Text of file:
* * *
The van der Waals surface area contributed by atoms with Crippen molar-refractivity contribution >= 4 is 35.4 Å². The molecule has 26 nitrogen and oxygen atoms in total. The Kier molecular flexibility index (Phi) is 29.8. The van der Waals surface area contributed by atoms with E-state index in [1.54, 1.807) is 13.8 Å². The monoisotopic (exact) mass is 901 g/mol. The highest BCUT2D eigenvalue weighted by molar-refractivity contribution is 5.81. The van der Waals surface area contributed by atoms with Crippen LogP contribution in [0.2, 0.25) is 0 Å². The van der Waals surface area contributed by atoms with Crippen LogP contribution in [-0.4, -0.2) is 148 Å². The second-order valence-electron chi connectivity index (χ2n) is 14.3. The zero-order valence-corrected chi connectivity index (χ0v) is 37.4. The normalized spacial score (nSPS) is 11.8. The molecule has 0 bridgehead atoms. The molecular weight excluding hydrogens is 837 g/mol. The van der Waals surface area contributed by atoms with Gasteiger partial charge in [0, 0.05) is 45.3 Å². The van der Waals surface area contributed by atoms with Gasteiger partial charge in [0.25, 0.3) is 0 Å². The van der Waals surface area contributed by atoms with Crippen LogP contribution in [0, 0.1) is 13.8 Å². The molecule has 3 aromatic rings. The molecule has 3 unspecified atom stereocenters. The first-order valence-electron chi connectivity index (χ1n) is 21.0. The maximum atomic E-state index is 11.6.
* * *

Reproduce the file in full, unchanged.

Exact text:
The van der Waals surface area contributed by atoms with Crippen molar-refractivity contribution >= 4 is 35.4 Å². The molecule has 26 nitrogen and oxygen atoms in total. The Kier molecular flexibility index (Phi) is 29.8. The van der Waals surface area contributed by atoms with E-state index in [1.54, 1.807) is 13.8 Å². The monoisotopic (exact) mass is 901 g/mol. The highest BCUT2D eigenvalue weighted by molar-refractivity contribution is 5.81. The van der Waals surface area contributed by atoms with Crippen LogP contribution in [0.2, 0.25) is 0 Å². The van der Waals surface area contributed by atoms with Crippen LogP contribution in [-0.4, -0.2) is 148 Å². The second-order valence-electron chi connectivity index (χ2n) is 14.3. The zero-order valence-corrected chi connectivity index (χ0v) is 37.4. The normalized spacial score (nSPS) is 11.8. The molecule has 0 bridgehead atoms. The molecular weight excluding hydrogens is 837 g/mol. The van der Waals surface area contributed by atoms with Gasteiger partial charge in [0, 0.05) is 45.3 Å². The van der Waals surface area contributed by atoms with Gasteiger partial charge in [0.25, 0.3) is 0 Å². The van der Waals surface area contributed by atoms with Crippen LogP contribution in [0, 0.1) is 13.8 Å². The molecule has 3 aromatic rings. The molecule has 3 unspecified atom stereocenters. The first-order valence-electron chi connectivity index (χ1n) is 21.0. The maximum atomic E-state index is 11.6.